There’s the old Stoic idea that the mind can remain free even while the body is imprisoned, but I don’t think that’s what Pinn is saying, or what other Theory types who use the word this way are saying. The idea is clearly to be anti-sentimental, and the “free mind in an enslaved body” trope is pretty sentimental, even if there is something to it. I really don’t think Pinn is saying that the system of slavery left the minds of slaves free.

But then why use the word that way? To remind everyone that the bodies were exploited? But surely that’s not a secret, and anyway it matters – it matters enormously – that it was the whole person who suffered, not just the body.

Why is this “bodies” trope not just dualism? Surely Theory types don’t want to come across as dualists, do they? So what’s their point?

This old system worked based on the logic that black bodies were dangerous bodies and how they occupied space had to be watched closely.  In a word, the system of slavery – the Atlantic slave trade – required a particular understanding of black bodies that continues to inform social interactions in the twenty-first century.

Same again. Why bodies? What does that add? It’s not even true, and it doesn’t add anything. It wasn’t black bodies that were seen as dangerous, it was black people, minds and all. The system of slavery required a particular understanding of black people, not just their bodies. The more I say it the more ridiculous it sounds, as if we were talking about department store dummies, or zombies.

I don’t get it. I do not get it. It looks more insulting than anything else (which is obviously not Pinn’s intention, or that of anyone who deploys this word this way). I need assistance. (It’s not as if you can Google it. Google “bodies”? Yeah right.)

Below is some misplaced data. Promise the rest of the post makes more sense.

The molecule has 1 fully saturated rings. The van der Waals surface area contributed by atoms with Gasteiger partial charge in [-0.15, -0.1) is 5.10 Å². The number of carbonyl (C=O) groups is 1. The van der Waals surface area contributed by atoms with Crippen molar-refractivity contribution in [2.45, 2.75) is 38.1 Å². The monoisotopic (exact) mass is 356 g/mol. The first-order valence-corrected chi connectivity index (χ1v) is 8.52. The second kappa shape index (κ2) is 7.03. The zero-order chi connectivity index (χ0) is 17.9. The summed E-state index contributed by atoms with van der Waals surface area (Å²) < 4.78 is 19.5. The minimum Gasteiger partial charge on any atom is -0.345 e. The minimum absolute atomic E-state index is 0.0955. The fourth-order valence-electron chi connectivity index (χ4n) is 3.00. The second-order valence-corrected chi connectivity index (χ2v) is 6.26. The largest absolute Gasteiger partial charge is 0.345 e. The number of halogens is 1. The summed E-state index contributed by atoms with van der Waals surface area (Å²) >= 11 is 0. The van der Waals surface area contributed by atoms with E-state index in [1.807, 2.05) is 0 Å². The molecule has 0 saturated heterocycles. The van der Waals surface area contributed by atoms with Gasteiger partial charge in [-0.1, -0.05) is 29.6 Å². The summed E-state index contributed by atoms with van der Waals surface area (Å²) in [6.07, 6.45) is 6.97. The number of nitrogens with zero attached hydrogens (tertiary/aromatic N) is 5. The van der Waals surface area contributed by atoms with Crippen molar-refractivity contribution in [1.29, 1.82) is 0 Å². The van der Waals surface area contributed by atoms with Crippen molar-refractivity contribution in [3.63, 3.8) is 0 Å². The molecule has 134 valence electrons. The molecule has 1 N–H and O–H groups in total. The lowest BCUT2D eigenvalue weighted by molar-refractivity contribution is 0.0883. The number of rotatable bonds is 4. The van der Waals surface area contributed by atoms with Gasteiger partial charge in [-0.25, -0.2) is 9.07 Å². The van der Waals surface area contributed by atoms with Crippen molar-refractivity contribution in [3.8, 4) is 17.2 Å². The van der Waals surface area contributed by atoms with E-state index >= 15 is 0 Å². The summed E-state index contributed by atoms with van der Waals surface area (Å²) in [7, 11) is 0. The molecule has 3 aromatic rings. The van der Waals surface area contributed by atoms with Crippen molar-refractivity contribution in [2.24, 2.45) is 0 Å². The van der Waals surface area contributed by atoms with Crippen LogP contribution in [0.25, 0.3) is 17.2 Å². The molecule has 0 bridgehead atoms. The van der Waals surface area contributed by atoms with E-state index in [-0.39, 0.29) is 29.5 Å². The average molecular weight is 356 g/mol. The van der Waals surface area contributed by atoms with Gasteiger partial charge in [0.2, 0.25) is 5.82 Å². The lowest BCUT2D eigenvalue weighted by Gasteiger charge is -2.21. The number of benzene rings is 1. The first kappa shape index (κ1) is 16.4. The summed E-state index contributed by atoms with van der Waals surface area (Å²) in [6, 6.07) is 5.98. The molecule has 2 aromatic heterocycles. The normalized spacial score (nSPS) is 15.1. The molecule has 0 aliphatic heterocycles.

(This is a syndicated post. Read the original at FreeThoughtBlogs.)



No respectable atheist

May 6th, 2012 10:55 am | By

Via PZ – Representative Emanuel Cleaver (Democrat, Missouri) is an a-atheist.

Actually, I don’t believe that there is such thing as an atheist because no respectable atheist would walk around with something in his pocket that said ‘In God We Trust.’

Wot?

I have to walk around with those things in my pocket. I need them to pay the bus fare for instance.

I’ve never been given a choice about having that idiotic motto. It would be pointless to demand god-free money in your change or when you cash a check, because there isn’t any.

I don’t endorse the motto. I dislike it.

Anyway, if it worked that way, no bible-thumpers would ever use any post-biblical technology, because it’s all based on knowledge that the bible doesn’t mention or endorse.

(This is a syndicated post. Read the original at FreeThoughtBlogs.)



Bodies

May 5th, 2012 12:23 pm | By

There’s a strange essay by Anthony Pinn at RDF which is not going down very well with the readers who have been commenting so far. It’s very long and very…how shall I say, very baroque in a Literary Theory kind of way. A lot of words to say something not very complicated.

I’ll give you a little sample; see what you think.

Many atheists and theists share a hyper optimism regarding human progress.  While each group points to the demise of the other as a key component in positive human development – both also presume proper posture toward the world, and use of a certain set of tools, to promote human advancement.  For the theists this is all guided by the good intentions and assistance of a benevolent deity, and for the atheist it is premised on the reliability of scientific inquiry and reason.